New Course to Cultivate Sustainability Efforts



How does Northeastern take sustainable practices to the next level?

A new course kicking off this fall will examine the university’s efforts to conserve energy, reduce food waste, and participate in other environmental initiatives that impact both the Boston campus and the residential neighborhoods surrounding it.

“Universities are anchors in their communities,” says Stephen Flynn, a professor of political science and a leading expert on critical infrastructure and supply chain resilience. “Providing leadership—not just thought leadership and leadership through research and teaching, but really through the engagement of the community—is essential to getting us to a better place.”

Flynn, founding director of Northeastern’s Global Resilience Institute, is one of the guest speakers for the seven-week course titled Sustainability & Resilience at Northeasternwhich will meet Tuesday evenings in-person and online starting on Sept. 14. Registration is still open.

“What the events of just last week with Hurricane Ida really highlighted is that while we’re currently trying to do things to put us on a much better trajectory without doing harm to our environment, the reality is we have already triggered enormous disruption in our lives that is going to stay with us for the foreseeable future,” he says.

Flynn’s talk on resilience is scheduled for Sept. 28, and he’ll be joined by Maria Cimilluca, vice president of facilities management at Northeastern. She is leading efforts to transition some 140 gas-powered vehicles in the university’s fleet to electric models over the next few years. Charging stations are also being added to two campus parking garages.


Stephen Flynn, founding director of Northeastern’s Global Resilience Institute, and Jennie Stephens, director of the School of Public Policy and Urban Affairs, are two of several faculty experts participating in a new weekly sustainability and resilience seminar.


Jennie Stephens, director of the School of Public Policy and Urban Affairs, who conducts research on the social and political aspects of renewable energy transformation, energy democracy, and climate resilience, is the course’s primary instructor.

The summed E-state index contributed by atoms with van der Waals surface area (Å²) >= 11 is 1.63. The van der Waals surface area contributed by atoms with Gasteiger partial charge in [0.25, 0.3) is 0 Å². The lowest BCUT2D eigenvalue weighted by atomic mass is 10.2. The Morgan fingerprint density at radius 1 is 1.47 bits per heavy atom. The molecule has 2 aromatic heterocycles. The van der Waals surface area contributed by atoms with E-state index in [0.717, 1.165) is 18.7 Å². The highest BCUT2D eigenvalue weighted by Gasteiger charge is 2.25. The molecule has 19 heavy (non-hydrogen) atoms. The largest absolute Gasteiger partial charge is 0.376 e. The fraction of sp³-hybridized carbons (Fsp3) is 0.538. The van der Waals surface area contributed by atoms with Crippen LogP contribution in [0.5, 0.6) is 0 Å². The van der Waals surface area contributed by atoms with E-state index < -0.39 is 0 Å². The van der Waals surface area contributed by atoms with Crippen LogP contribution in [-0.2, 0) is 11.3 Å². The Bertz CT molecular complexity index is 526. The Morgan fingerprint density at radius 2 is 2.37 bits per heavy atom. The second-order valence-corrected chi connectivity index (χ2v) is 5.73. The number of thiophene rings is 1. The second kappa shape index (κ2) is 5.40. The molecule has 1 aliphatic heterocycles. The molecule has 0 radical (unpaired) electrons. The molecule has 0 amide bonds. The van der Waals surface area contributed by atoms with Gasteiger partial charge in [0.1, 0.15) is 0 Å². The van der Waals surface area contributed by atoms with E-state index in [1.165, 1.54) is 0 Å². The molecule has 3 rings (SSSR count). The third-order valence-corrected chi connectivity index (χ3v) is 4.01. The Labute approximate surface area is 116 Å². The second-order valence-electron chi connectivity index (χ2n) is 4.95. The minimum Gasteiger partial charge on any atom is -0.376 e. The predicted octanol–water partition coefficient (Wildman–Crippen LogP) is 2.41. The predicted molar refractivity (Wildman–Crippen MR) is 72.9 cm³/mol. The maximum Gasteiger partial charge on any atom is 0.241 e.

She and Kathy Spiegelman, vice president of campus planning and real estate, will kick off the seminar on Sept. 14 by sharing their expertise on sustainability, resilience, and climate justice. They will be followed the following week by Michael Kane, a civil and environmental engineering professor, and Joe Lalley, associate vice president of operations, who will speak about energy management.

Teaming researchers and campus operations leaders in each presentation is one of the hallmarks of the course, says Stephens. She points out that one of the biggest challenges with sustainability and resilience efforts at campuses across the country is that the academics who are doing the cutting-edge research and the individuals responsible for the day-to-day management of campus operations aren’t always aligned.

“This course is an attempt to bridge that divide,” Stephens says.

The seminar concludes on Oct. 26 with a look at the benefits and challenges of supporting an arboretum on an urban campus. The speakers are Kate Kennen, associate teaching professor of architecture, and Steve Schneider, the newly named director of horticulture and grounds.

The challenge for a historic city such as Boston, where the industrial landscape dates to the late 19th century, is that opportunities to modernize are few and far between, especially in some of the immediate areas around the Boston campus that have been historically underrepresented in plans to update city infrastructure.

“Northeastern, being in that neighborhood, is increasingly stepping out in front to help play more of a leadership role beyond our campus,” Flynn adds.

The course could open opportunities for students and the broader community to discuss what Northeastern might do differently, says Stephens, who plans to take a sabbatical next year to further explore how higher education can accelerate changes in society to be more sustainable and resilient.

“It’s an area that has a lot of potential for the university to play a different kind of role,” Stephens says.

Students enrolled in the new seminar can propose their own sustainability program as part of the one-credit course. “They will learn how to think critically, lay out the problem, propose solutions, and how that all works together in a big organization” like Northeastern, says Jacob Glickel, who works in the Office of Sustainability.

The seminar is also open to the public at no charge. Participants can attend the class in person at Shillman Hall without registering, but online attendees are asked to register.

“There are a lot of opportunities for Northeastern to have a bigger impact by paying more attention to what we do internally within our community and by connecting with the external community,” Stephens says.


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